The petite town of Jharia, located in Jharkhand, ‘resembles a cremation ground at night’. Jharia has one of the world’s largest deposits of coal, (read: Black diamond), where the mining history dates back to the 18th century. ‘Dhanbad’ district (read: wealthy in Hindi), basked in it’s glory and shared the infinite wealth churned out of it’s womb. Where ancestors like mine once prospered, is now seeing Nil to negative population growth. Appreciation of assets is unheard of and depreciation is the word. Jharia was recently surveyed to be the cheapest city of India.
Jharia being the largest coal producer has 23 large underground and several open cast mines. The town has been stationary on a bed of fire since 1916. Colossal deposits of coal lying un-mined have been burning underneath ever since. Presently more than 70 mine fires are reported from this region. Such is the intensity of the fires that even a mid-summer sun pales in the smoky haze that they generate. Some 40 million tonnes of India’s coal is said to have turned to ash and another worth Rs. 60,000 crores is still laying in it’s bed waiting to be mined.
Few years ago the town’s temple snapped into two. The next moment, flames leapt out from underneath spewing noxious gases. The people of Jharia then realized that the underground fire had finally reached their doorstep, until then it was thought to be on the outer circles of the city. This has become a usual site now, with schools and roads developing cracks and at times even collapsing due to land subsidence. The hungry daemon has engulfed significant tracts of land and who’s will be the next turn is the cause nightmare for it’s 90,000 odd population.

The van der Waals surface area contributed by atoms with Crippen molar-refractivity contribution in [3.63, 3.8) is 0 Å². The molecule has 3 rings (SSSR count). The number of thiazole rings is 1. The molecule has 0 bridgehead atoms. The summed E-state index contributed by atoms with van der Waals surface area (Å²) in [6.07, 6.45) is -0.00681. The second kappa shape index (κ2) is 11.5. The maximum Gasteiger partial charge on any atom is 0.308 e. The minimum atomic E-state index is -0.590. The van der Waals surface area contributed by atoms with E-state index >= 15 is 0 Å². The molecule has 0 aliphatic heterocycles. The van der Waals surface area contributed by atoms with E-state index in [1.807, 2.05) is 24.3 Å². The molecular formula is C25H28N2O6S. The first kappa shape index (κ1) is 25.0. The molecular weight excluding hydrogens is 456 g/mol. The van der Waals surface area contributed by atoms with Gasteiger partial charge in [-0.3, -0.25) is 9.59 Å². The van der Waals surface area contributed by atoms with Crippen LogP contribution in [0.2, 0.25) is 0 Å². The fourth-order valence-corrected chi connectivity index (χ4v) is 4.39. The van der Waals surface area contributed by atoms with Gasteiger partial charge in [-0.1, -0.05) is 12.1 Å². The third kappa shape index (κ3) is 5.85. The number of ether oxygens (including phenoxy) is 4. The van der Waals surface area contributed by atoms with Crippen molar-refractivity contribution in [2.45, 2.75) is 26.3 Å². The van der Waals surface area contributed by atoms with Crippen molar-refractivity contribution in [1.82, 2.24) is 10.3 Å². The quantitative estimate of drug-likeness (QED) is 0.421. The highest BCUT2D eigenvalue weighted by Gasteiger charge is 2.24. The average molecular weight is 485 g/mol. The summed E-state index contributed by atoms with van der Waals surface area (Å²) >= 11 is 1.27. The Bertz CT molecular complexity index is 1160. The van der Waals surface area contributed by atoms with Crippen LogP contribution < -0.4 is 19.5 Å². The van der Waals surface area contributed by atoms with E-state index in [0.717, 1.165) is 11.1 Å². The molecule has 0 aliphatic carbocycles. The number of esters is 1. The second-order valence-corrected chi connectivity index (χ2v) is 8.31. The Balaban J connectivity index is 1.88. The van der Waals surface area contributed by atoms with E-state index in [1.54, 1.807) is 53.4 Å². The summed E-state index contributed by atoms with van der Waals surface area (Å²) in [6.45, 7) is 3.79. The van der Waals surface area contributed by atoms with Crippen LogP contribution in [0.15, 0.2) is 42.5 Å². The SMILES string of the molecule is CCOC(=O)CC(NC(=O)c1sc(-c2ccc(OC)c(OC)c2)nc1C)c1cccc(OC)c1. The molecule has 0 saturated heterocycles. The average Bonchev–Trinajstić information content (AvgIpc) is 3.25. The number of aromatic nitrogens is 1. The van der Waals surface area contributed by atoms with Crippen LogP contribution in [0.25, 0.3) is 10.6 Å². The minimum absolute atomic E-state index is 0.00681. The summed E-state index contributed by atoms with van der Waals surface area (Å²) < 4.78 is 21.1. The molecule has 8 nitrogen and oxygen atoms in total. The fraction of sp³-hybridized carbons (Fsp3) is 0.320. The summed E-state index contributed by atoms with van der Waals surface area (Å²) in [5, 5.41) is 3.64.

Present challenge: Dousing the fire has been one of the major challenges for the miners, who dig holes and stow water mixed sand through the holes and fill the concavity, created by the raging fire, with sand. Mass re-location of it’s dwellers, who have been awaiting either to get a compensation or be re-located to safer towns around Jharia, however this seems to be a distant dream if not impossible. State & central governments have drawn up umpteen number of plans but they are yet to see the light of the day.
As a last resort, and in the absence of tangible solution, several families, one of them being mine, have moved out of the city leaving their ancestral homes and age-old livelihood for safer havens. Numerous NGOs and even political parties, of the likes JMM, have sprung up to help rid the residents from the perils of this morbid town but much needs to be done. People concerned should hasten the process of relocation or compensation, before it is too late and several thousand lives are put to the axe.
Image Credit: Copa 41
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